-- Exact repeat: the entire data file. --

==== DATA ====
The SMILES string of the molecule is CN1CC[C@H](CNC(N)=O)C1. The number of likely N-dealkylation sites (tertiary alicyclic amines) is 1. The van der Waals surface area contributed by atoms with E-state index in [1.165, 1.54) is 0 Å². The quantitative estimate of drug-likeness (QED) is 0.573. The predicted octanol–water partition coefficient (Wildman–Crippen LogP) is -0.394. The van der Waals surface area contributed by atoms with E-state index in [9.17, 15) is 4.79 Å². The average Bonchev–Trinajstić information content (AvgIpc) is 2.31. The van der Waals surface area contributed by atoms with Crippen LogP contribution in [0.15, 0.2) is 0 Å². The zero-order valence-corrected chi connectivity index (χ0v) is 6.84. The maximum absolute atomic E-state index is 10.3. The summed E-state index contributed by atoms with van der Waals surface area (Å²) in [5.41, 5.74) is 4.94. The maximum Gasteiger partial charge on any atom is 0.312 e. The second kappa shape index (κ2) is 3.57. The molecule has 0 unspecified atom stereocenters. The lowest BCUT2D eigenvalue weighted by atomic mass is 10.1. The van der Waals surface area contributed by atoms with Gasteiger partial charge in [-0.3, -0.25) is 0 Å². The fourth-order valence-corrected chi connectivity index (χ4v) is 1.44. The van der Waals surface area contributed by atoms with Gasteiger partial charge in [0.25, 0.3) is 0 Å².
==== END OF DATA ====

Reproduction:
The SMILES string of the molecule is CN1CC[C@H](CNC(N)=O)C1. The number of likely N-dealkylation sites (tertiary alicyclic amines) is 1. The van der Waals surface area contributed by atoms with E-state index in [1.165, 1.54) is 0 Å². The quantitative estimate of drug-likeness (QED) is 0.573. The predicted octanol–water partition coefficient (Wildman–Crippen LogP) is -0.394. The van der Waals surface area contributed by atoms with E-state index in [9.17, 15) is 4.79 Å². The average Bonchev–Trinajstić information content (AvgIpc) is 2.31. The van der Waals surface area contributed by atoms with Crippen LogP contribution in [0.15, 0.2) is 0 Å². The zero-order valence-corrected chi connectivity index (χ0v) is 6.84. The maximum absolute atomic E-state index is 10.3. The summed E-state index contributed by atoms with van der Waals surface area (Å²) in [5.41, 5.74) is 4.94. The maximum Gasteiger partial charge on any atom is 0.312 e. The second kappa shape index (κ2) is 3.57. The molecule has 0 unspecified atom stereocenters. The lowest BCUT2D eigenvalue weighted by atomic mass is 10.1. The van der Waals surface area contributed by atoms with Gasteiger partial charge in [-0.3, -0.25) is 0 Å². The fourth-order valence-corrected chi connectivity index (χ4v) is 1.44. The van der Waals surface area contributed by atoms with Gasteiger partial charge in [0.25, 0.3) is 0 Å².